Explained: What Chief of Defence Staff Means to India

In a path breaking move towards the integration of the all three defence services, the Cabinet Committee on Security (CCS) on 24th December approved the creation of a Chief of Defence Staff (CDS), who will be the single-point military adviser to the government.

“The government has approved the creation of a post of Chief of Defence Staff. The officer to be appointed as Chief of Defence Staff will be a four-star General and will also head the Department of Military Affairs,” Union Minister Prakash Javadekar said at a media briefing in the capital today.

Prime Minister Narendra Modi had announced on August 15 from the ramparts of the Red Fort that India would have a Chief of Defence Staff (CDS). Outgoing Army Chief, General Bipin  Rawat, is considered one of the hot favourite to become the first CDS.

The CCS also approved the report of a high-level committee, headed by National Security Advisor Ajit Doval, which finalised responsibilities and the enabling framework for the CDS.

It is explained below what is the scheme of things for setting up the new institution:


  • Indian military should not have a fragmented approach. Entire military power will have to work in unison. All the three (Services) should move simultaneously at the same pace.
  • Changing nature of war and security environment; Government conscious of National Security challenges.
  • Recognition to military expertise in department’s decision making.
  • Breaking Silos: Integration, collaboration, convergence and rationalization.
  • Meritocracy: Right person to do the right job.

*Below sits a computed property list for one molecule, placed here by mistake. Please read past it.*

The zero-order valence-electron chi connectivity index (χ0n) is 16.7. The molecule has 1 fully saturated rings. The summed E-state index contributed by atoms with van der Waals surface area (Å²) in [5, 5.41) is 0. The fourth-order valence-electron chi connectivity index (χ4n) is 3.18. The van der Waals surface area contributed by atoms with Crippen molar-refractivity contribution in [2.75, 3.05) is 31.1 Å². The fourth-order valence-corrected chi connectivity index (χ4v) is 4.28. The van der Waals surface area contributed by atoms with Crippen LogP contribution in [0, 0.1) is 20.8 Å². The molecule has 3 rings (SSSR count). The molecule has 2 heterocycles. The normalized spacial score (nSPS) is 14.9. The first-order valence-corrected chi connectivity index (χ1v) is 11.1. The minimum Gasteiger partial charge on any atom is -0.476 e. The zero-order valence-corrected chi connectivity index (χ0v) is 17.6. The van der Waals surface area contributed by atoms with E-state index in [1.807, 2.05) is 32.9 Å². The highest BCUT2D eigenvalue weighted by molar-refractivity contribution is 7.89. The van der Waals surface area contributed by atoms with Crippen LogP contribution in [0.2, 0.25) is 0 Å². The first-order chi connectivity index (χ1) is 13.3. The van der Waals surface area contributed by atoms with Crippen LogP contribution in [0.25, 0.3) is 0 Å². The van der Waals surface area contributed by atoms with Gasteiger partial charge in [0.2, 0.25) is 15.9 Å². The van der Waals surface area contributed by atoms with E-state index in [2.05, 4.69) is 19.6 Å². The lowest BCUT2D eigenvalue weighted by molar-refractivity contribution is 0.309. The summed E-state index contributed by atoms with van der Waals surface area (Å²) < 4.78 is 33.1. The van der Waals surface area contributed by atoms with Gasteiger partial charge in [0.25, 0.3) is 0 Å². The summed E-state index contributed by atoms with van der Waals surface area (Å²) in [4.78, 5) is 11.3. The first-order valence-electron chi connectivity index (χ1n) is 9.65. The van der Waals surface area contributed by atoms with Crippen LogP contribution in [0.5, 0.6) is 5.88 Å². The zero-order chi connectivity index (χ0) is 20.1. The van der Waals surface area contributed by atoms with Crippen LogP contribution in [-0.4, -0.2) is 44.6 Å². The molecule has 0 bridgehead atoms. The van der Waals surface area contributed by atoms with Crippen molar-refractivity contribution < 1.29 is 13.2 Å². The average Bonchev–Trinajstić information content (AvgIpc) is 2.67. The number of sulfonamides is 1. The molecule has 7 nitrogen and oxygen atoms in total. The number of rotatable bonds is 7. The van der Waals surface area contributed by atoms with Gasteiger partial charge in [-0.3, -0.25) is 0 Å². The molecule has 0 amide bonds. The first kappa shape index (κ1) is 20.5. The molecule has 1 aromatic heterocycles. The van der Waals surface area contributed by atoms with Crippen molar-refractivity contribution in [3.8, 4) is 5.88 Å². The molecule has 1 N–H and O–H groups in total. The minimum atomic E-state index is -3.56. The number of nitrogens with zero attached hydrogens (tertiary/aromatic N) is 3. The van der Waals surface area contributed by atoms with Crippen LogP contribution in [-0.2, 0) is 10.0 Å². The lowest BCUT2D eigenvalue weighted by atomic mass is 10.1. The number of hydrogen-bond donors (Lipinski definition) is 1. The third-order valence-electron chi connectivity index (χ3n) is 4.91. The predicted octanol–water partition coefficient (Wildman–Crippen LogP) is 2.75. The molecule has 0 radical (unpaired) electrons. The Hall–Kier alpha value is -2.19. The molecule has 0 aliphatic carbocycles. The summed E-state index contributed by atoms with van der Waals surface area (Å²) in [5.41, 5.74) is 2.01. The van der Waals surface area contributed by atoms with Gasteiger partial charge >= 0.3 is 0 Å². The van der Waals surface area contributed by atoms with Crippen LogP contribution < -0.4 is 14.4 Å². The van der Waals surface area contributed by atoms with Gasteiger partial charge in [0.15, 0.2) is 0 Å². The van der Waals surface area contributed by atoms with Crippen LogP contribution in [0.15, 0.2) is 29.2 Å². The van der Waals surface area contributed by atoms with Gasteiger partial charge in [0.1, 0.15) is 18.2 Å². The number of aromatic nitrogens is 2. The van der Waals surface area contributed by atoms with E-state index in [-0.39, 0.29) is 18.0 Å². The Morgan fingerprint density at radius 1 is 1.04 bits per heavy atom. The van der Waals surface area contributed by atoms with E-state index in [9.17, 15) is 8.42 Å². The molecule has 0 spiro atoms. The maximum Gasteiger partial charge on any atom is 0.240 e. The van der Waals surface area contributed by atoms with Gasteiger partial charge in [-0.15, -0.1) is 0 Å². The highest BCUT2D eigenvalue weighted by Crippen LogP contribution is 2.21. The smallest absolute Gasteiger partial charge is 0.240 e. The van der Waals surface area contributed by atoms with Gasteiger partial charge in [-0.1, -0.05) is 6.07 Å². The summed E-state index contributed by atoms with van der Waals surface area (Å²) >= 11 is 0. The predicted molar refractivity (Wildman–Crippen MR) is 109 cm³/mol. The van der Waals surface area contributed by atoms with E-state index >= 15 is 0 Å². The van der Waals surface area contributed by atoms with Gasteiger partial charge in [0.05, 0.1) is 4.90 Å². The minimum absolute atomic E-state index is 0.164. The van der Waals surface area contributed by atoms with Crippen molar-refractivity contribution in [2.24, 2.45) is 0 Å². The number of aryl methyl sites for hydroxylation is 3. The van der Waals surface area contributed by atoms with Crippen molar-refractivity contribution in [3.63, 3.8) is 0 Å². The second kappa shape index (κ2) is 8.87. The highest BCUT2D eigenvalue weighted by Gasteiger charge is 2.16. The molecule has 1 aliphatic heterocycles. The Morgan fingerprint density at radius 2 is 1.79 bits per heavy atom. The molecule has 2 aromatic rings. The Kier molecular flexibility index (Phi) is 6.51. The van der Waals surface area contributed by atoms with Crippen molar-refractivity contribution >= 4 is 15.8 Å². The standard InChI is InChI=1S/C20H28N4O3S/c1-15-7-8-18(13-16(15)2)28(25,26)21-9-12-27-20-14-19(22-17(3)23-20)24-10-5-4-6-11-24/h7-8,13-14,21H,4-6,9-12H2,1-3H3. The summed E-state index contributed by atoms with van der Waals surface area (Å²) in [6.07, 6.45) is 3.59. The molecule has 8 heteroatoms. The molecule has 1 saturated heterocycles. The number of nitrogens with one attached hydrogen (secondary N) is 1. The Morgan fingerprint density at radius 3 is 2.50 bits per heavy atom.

• Vajpayee Government– Victory at Kargil- lessons learnt (Kargil Committee/ GoM)- steps towards integration
  • Vajpayee + – culmination of process started at that time. Also more integration and further enhancement of role to meet newer challenges.
  • Not mere creation of a post but institutional reforms to achieve national security aims.


Aims and Objectives for the reform of the Higher Defence Management

(i)      To bring about jointness between the Armed Forces of the country in training, procurement, staffing and operations.

(ii)      To enhance the quality of Military Advice to the Political Leadership through integration of service inputs.

(iii)     To develop and foster expertise in military affairs in particular and in defence matters generally.


  • Creation of a new department (Department of Military Affairs) within MoD.
  • Work exclusively pertaining to Military matters will fall within the purview of the Department of Military Affairs, while the Department of Defence will deal with larger issues pertaining to defence of the country.
  • The Armed Forces will fall under the ambit of Department of Military Affairs (DMA). Which will have appropriate expertise to manage military affairs.
  • Chief of Defence Staff will head DMA. This will enable CDS to fulfil his role and functions.
  • The Department of Military Affairs will have the appropriate mix of civilian and military officers, at every level. The department will promote jointness in procurement, training and staffing for the Services. Facilitate restructuring of military commands for optimal utilisation of resources by bringing about jointness in operations, including through establishment of joint/theatre commands. Promoting use of indigenous equipment by the Services.